Cocaine Sharks: Experts say marine animals may be feasting on drugs dumped off Florida

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Documentary, Cocaine Sharks, takes a look at the behaviour of sharks consuming dumped cocaine of Florida's coast

Floridian sharks are consuming bales of cocaine leading to them act in "crazy ways", scientists have said. 

In a series of documentaries by Discovery, titled Shark Week, researchers investigated whether drugs dumped overboard impact marine life after they found some sharks appeared to be acting strangely. 

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As smugglers leave bales of cocaine in the seas around Florida, either to be collected or to avoid arrest, the drugs are often washed ashore through ocean currents. 

A lemon shark swims towards a group of divers during a shark dive off of Jupiter, Florida. (Photo by JOSEPH PREZIOSO/AFP via Getty Images)A lemon shark swims towards a group of divers during a shark dive off of Jupiter, Florida. (Photo by JOSEPH PREZIOSO/AFP via Getty Images)
A lemon shark swims towards a group of divers during a shark dive off of Jupiter, Florida. (Photo by JOSEPH PREZIOSO/AFP via Getty Images) | Photo by JOSEPH PREZIOSO/AFP via Getty Images

Last month, the US Coast Guard announced it had recovered over $186m worth of illegal narcotics from the waters of the Caribbean and southern Florida.

Documentary, Cocaine Sharks, is expected to be among the biggest draws of Shark Week. During the making of the programme, marine biologist, Tom 'The Blowfish' Hird, and University of Florida environmental scientist, Tracy Fanara, studied sharks off the Florida Keys to see if the drugs were having any impact on them.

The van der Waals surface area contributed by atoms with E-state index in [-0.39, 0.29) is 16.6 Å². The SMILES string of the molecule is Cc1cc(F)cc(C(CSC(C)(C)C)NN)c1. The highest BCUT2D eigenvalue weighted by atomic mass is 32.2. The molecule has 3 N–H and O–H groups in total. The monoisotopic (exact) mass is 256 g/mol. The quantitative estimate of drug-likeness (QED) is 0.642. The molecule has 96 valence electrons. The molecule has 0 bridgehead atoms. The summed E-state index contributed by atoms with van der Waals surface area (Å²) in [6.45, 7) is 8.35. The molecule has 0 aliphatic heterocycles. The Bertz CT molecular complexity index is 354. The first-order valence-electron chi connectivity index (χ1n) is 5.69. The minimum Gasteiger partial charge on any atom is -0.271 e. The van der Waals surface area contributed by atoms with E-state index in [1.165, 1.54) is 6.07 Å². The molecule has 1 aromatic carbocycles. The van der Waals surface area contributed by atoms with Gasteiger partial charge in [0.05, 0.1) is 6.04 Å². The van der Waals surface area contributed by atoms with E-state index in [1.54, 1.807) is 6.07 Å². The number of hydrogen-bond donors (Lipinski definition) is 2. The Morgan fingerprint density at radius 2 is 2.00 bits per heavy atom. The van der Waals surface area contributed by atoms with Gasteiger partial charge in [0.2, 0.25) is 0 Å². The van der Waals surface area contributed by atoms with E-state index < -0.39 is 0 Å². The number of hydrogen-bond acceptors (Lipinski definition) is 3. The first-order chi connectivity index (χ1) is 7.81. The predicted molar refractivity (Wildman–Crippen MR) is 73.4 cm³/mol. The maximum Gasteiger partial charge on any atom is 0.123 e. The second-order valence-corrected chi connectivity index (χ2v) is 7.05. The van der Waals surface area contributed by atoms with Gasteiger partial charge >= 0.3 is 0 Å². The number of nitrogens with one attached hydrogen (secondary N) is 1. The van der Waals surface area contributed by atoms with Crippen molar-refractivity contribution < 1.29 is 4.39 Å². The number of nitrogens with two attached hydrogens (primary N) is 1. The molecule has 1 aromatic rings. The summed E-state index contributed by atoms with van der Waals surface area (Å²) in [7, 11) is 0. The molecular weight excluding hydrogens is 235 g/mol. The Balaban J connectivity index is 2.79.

Their research was conducted during six days at sea in the area of the ecologically sensitive island chain off the state’s southern tip. 

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In one dive, they saw a hammerhead, a species that would usually swim away from humans, came directly towards the divers, moving erratically. 

Also observed was a sandbar shark swimming in circles as it focused on an imaginary object.

Researchers also put packages similar in size and appearance to real cocaine bales in the water next to dummy swans as part of their study.

The sharks went straight for the bales - not the swans - and took bites from them. One shark even grabbed a bale and swam off with it.

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Next, the researchers made a bait ball of highly concentrated fish powder - designed to trigger a dopamine rush as close to a hit of cocaine as the team could feasibly (and ethically) do in an experiment.

When the sharks ate the powder, the researchers saw them going wild.

In the film, Mr Hird said: "I think we have got a potential scenario of what it may look like if you gave sharks cocaine. We gave them what I think is the next best thing. [It] set [their] brains aflame. It was crazy."

“While we were in the Keys filming, cocaine bales were washing ashore, like twice in one week, so it’s really a prevalent issue,” Fanara said.

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“At the end of every research publication you read ‘more research must be done’, and that’s definitely the conclusion from this,” she said, noting previous studies of polluted inland waterways also suggest fish had become addicted to methamphetamine."

In the coming months, Fanara plans to partner with other Florida marine scientists to take blood samples from some of the sharks to look at cocaine levels.

She said she hoped those who watched Cocaine Sharks would appreciate the threat to marine life and Earth’s fragile ocean ecosystem from pollutants in the water.

“It’s like a game of Jenga where we’re at the top,” she said. “We’re in the sixth mass extinction and the more chemicals we introduce, the more radical changes we introduce, the more precarious it gets.

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“These animals are leaving one by one and the integrity of the tower is depleting, even if we might not feel it right now. At some point, the tower’s going to fall.”

 Cocaine Sharks is scheduled to air Wednesday, 26 July at 10pm ET

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